Re: [DNSOP] [Ext] Re: Processing error codes in draft-ietf-dnsop-extended-error-10

Eric Orth <> Mon, 30 September 2019 23:02 UTC

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From: Eric Orth <>
Date: Mon, 30 Sep 2019 19:02:20 -0400
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To: Paul Hoffman <>
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Subject: Re: [DNSOP] [Ext] Re: Processing error codes in draft-ietf-dnsop-extended-error-10
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On Mon, Sep 30, 2019 at 5:40 PM Paul Hoffman <> wrote:

>  From RFC 2119:
> 4. SHOULD NOT   This phrase, or the phrase "NOT RECOMMENDED" mean that
>     there may exist valid reasons in particular circumstances when the
>     particular behavior is acceptable or even useful, but the full
>     implications should be understood and the case carefully weighed
>     before implementing any behavior described with this label.
> Saying "SHOULD NOT" without helping the reading understand the
> implications is dangerous and will lead to lack of interoperability. Either
> this document specifies the exact places where an EDE can change the
> processing of the RCODE, or the current MUST NOT wording is correct.
> It is feeling like there is widespread confusion about the purpose of
> EDEs. Some folks (apparently including the document authors) want to be be
> able to use the presence of an EDE to change the way resolvers act. It
> would be really good if there was a list of which EDEs might be used to
> change specific RFCs so that the WG can understand this better. In
> specific, the core DNSSEC RFCs specify how to handle certain RCODEs in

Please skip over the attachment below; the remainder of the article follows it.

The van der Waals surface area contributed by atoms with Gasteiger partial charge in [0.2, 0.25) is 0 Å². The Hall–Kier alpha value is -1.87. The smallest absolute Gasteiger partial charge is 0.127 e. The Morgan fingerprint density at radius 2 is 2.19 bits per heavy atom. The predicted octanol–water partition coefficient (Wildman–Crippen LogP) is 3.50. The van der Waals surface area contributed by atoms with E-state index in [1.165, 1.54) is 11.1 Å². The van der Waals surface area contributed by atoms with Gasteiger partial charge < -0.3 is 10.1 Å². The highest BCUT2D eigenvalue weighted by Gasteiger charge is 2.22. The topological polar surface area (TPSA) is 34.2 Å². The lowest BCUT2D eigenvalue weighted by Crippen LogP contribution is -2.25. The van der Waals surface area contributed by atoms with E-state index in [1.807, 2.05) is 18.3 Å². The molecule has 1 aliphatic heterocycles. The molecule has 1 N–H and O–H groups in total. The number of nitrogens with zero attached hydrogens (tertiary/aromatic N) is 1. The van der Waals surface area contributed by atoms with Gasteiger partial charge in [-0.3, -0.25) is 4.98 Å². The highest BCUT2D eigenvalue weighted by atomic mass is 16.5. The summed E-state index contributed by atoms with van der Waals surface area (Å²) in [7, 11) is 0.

> certain circumstances with MUST-level requirements. Does this document
> change those requirements?

I think this is where something along the lines of my previous suggestion
would be helpful ("applications MUST continue to follow requirements from
applicable specs on how to process rcodes no matter what EDE is also
received"), especially if an attempt is made to reference such other-RFC
requirements.  I don't think anybody has intentionally suggested that this
draft should override or remove RCODE processing required by other RFCs.

In general, I think EDEs should not change (remove, override, *or add to*)
any current requirements for RCODE processing.  But the current language on
"MUST NOT change the processing of RCODEs" seems to add to requirements by
controlling how an application acts even in ways that are not currently
restricted or defined.  It's not "MUST NOT change *required* processing",
so it seems to be adding an odd requirement that an implementation keep
doing exactly what it was doing before whether required by other RFCs or

Making a restriction that can ambiguously be read as disallowing an
implementation from doing anything with an error code seems like a good
recipe for all potential implementations to ignore the error code in all
cases and not even use it for simple diagnostic purposes.